Weather-watchers across the United States are poised Tuesday to hear whether they can count on an early spring, or six more weeks of winter.
But the accuracy of this annual forecast is dubious, as the prediction is made by a groundhog.
February 2 marks Groundhog Day, when traditionally a Pennsylvania groundhog known as “Punxsutawney Phil” is expected to make an appearance above ground, near the cozy tree stump he calls home. Legend has it that if he sees his shadow — i.e., if it is a sunny day — North America is in for six more weeks of winter weather.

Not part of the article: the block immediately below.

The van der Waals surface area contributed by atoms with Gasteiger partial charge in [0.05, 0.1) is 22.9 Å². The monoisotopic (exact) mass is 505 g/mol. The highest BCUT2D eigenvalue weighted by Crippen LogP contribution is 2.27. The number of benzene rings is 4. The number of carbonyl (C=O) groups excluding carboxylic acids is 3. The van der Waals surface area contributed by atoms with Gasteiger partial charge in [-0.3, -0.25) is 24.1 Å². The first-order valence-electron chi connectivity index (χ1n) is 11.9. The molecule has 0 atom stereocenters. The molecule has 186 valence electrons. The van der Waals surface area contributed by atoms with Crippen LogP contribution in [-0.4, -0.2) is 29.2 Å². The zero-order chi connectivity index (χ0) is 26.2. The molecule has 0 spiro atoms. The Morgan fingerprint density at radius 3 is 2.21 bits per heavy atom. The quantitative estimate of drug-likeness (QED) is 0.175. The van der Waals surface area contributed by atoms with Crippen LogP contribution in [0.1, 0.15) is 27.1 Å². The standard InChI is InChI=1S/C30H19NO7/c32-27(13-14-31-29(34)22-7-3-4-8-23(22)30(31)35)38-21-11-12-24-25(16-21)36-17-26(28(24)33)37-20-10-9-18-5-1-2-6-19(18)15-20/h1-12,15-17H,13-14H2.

If not, spring will arrive soon.
Punxsutawney Phil is the most famous of the furry forecasters, but other U.S. states, as well as Canada, have their own groundhogs to consult. The tradition stretches back to at least 1887. Records show that Phil has predicted more winter far more often than he indicates an early spring.